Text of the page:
By Scott Malone and Daniel Lovering BOSTON (Reuters) - A U.S. jury on Monday found a friend of the accused Boston Marathon bomber guilty of obstructing the investigation into the deadly blasts by removing a backpack containing fireworks shells from the suspect's dorm room. Kazakh exchange student Azamat Tazhayakov was convicted of conspiracy to obstruct justice and obstruction of justice for going to suspected bomber Dzhokhar Tsarnaev's room three days after the April 15, 2013, attack and removing the backpack containing the empty fireworks shells. The jury in the federal court trial found Tazhayakov not guilty of similar charges involving a laptop computer.
By Jon Herskovitz AUSTIN Texas (Reuters) - Texas Governor Rick Perry said on Monday he planned to send 1,000 Texas National Guard troops to the Mexican border to boost security during a surge in illegal immigration by children, a move that could increase pressure on President Barack Obama. Perry, seen as a possible Republican candidate in the 2016 presidential race, said the guard troops were needed because the flood of children crossing from Mexico had pushed federal border protection to its limits.
By David Adams MIAMI (Reuters) - A judge in the Florida Keys rejected an emergency motion filed by a gay couple hoping to wed, effectively allowing Florida's state's same-sex marriage ban to remain in effect while it is appealed, likely all the way to the U.S. Supreme Court. The couple had filed the motion on Monday morning seeking to reinstate the judge's ruling last week which struck down the state's gay marriage ban. On Thursday Circuit Judge Luis Garcia, whose jurisdiction includes the Florida Keys, ordered the Monroe County Clerk of Court to begin issuing marriage licenses to same-sex couples starting on Tuesday. Garcia found that Florida's gay marriage ban approved by voters in 2008 violated the right to equal protection under the U.S. Constitution.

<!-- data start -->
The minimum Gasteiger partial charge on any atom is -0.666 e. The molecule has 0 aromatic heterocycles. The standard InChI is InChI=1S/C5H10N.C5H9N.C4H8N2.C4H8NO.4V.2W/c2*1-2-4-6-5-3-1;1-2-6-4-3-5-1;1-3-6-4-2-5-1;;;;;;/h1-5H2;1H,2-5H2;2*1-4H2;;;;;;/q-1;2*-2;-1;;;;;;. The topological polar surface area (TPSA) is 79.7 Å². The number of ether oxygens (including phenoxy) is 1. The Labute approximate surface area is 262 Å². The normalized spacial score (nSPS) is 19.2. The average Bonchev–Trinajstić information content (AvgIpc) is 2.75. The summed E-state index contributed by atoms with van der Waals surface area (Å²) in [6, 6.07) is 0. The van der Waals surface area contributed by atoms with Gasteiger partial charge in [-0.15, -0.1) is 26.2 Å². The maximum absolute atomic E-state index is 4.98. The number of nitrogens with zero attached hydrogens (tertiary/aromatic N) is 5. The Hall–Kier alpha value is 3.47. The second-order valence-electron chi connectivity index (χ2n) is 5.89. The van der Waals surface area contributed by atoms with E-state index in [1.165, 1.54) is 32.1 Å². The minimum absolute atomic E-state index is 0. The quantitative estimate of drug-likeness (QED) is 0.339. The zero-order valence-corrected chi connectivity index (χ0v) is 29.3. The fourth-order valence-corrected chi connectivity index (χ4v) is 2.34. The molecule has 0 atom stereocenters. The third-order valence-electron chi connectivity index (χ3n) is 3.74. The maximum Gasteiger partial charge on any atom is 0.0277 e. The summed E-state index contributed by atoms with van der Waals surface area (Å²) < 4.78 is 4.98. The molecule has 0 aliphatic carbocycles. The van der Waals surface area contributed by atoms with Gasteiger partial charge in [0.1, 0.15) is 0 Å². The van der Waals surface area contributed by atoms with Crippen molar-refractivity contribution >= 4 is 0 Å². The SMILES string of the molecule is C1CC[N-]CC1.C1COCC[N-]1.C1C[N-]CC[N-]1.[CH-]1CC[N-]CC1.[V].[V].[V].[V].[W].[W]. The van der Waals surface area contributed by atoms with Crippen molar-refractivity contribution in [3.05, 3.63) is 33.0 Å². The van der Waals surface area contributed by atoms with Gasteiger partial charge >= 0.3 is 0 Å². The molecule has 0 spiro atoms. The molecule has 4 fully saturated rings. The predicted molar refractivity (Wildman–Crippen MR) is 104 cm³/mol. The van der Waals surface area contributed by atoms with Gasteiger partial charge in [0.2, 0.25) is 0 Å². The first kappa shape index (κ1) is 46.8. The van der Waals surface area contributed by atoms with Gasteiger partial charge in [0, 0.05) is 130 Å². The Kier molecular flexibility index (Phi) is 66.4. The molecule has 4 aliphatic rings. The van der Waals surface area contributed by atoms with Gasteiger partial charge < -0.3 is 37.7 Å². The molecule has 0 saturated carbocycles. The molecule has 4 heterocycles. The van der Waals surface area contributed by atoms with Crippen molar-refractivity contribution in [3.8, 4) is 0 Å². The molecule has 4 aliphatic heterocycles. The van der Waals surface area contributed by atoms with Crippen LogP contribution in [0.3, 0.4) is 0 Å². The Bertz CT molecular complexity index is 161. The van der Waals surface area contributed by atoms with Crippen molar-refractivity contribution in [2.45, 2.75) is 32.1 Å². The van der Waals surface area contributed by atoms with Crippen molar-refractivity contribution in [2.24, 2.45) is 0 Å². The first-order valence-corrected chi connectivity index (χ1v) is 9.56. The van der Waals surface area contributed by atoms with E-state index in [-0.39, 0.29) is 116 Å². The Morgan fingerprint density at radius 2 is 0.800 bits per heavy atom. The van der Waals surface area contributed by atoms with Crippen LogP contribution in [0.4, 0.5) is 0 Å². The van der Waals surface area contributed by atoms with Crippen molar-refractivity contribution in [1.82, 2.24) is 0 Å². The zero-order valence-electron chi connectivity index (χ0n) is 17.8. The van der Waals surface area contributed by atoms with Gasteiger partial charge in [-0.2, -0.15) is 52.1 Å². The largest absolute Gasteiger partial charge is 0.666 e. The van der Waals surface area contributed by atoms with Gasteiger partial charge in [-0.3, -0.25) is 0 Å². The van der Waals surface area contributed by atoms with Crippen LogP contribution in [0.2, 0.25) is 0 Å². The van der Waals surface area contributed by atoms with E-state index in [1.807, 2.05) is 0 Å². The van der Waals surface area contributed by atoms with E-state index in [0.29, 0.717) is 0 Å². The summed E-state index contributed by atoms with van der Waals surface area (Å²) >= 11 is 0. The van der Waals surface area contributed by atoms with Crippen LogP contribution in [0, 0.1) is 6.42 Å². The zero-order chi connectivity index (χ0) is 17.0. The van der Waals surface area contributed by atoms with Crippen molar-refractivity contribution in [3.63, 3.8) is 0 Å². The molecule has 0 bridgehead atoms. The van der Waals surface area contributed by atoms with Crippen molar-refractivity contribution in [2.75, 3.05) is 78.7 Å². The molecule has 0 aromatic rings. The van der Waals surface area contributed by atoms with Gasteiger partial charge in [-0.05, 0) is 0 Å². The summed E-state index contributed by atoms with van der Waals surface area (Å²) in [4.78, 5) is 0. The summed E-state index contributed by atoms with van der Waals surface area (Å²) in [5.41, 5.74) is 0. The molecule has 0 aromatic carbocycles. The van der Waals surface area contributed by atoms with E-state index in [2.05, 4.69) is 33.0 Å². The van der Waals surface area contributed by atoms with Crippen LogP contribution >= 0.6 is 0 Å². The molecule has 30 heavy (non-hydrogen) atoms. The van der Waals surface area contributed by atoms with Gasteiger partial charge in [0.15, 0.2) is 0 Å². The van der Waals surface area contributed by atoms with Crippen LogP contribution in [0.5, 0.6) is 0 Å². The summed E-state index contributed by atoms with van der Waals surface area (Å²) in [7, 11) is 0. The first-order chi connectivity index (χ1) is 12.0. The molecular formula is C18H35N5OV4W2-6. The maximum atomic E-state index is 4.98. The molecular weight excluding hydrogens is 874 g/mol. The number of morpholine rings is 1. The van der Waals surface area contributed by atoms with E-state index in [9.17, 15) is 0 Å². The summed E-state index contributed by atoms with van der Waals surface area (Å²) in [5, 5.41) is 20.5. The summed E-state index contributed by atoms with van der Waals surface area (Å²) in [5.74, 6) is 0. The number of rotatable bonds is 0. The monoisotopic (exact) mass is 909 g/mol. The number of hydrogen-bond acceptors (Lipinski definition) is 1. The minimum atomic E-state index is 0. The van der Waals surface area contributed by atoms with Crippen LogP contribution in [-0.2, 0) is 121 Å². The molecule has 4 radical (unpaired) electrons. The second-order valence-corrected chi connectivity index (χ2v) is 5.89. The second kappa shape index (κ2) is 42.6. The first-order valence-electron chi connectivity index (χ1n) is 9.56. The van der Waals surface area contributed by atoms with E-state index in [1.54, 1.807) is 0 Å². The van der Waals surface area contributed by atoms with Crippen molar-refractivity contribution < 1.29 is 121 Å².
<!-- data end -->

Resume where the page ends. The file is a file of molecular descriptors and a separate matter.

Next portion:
WASHINGTON (AP) — Nine current students, faculty and staff members can argue against the proposed merger of the Corcoran Gallery of Art, one of the nation's oldest museums, and its college with two larger institutions in Washington, a judge ruled Monday.
Two of the largest non-profit immigration service groups in the United States will shut down as part of a settlement of a lawsuit that accused them of defrauding thousands of clients, New York Attorney General Eric Schneiderman said on Monday. The International Professional Association will close immediately and the International Immigrants Foundation within two years, Schneiderman said. Schneiderman's predecessor, now-Governor Andrew Cuomo, filed a lawsuit in 2010 against the groups and their president, Edward Juarez, who for three decades has been a nationally recognized expert on immigration issues.